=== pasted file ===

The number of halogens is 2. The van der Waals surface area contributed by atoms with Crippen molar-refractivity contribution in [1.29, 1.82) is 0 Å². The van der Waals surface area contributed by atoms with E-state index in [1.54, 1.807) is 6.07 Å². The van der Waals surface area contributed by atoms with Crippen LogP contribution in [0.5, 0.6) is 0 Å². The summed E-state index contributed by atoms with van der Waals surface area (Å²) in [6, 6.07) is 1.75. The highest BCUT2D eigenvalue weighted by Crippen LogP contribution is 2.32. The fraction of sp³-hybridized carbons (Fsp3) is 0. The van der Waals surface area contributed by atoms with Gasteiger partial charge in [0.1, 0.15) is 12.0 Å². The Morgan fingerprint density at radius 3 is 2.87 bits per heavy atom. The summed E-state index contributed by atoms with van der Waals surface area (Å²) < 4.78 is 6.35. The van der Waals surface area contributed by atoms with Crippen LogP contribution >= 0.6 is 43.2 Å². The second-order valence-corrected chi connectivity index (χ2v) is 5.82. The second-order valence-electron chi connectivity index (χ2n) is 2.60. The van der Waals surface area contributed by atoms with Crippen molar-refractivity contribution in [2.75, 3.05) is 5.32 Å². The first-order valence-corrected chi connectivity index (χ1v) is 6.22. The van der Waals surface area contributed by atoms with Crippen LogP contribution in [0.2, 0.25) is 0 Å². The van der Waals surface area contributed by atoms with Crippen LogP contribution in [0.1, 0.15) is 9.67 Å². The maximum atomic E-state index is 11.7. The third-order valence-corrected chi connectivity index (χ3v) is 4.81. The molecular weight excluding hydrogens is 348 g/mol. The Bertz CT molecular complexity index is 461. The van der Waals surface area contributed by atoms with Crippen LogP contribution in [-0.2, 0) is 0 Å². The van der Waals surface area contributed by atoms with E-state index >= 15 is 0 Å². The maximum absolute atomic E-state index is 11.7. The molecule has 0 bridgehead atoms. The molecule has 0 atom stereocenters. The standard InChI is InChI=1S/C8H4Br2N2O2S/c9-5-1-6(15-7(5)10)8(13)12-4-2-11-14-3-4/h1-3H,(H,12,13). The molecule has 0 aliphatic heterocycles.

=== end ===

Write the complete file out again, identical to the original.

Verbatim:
The number of halogens is 2. The van der Waals surface area contributed by atoms with Crippen molar-refractivity contribution in [1.29, 1.82) is 0 Å². The van der Waals surface area contributed by atoms with E-state index in [1.54, 1.807) is 6.07 Å². The van der Waals surface area contributed by atoms with Crippen LogP contribution in [0.5, 0.6) is 0 Å². The summed E-state index contributed by atoms with van der Waals surface area (Å²) in [6, 6.07) is 1.75. The highest BCUT2D eigenvalue weighted by Crippen LogP contribution is 2.32. The fraction of sp³-hybridized carbons (Fsp3) is 0. The van der Waals surface area contributed by atoms with Gasteiger partial charge in [0.1, 0.15) is 12.0 Å². The Morgan fingerprint density at radius 3 is 2.87 bits per heavy atom. The summed E-state index contributed by atoms with van der Waals surface area (Å²) < 4.78 is 6.35. The van der Waals surface area contributed by atoms with Crippen LogP contribution >= 0.6 is 43.2 Å². The second-order valence-corrected chi connectivity index (χ2v) is 5.82. The second-order valence-electron chi connectivity index (χ2n) is 2.60. The van der Waals surface area contributed by atoms with Crippen molar-refractivity contribution in [2.75, 3.05) is 5.32 Å². The first-order valence-corrected chi connectivity index (χ1v) is 6.22. The van der Waals surface area contributed by atoms with Crippen LogP contribution in [0.2, 0.25) is 0 Å². The van der Waals surface area contributed by atoms with Crippen LogP contribution in [0.1, 0.15) is 9.67 Å². The maximum atomic E-state index is 11.7. The third-order valence-corrected chi connectivity index (χ3v) is 4.81. The molecular weight excluding hydrogens is 348 g/mol. The Bertz CT molecular complexity index is 461. The van der Waals surface area contributed by atoms with Crippen LogP contribution in [-0.2, 0) is 0 Å². The van der Waals surface area contributed by atoms with E-state index >= 15 is 0 Å². The maximum absolute atomic E-state index is 11.7. The molecule has 0 bridgehead atoms. The molecule has 0 atom stereocenters. The standard InChI is InChI=1S/C8H4Br2N2O2S/c9-5-1-6(15-7(5)10)8(13)12-4-2-11-14-3-4/h1-3H,(H,12,13). The molecule has 0 aliphatic heterocycles.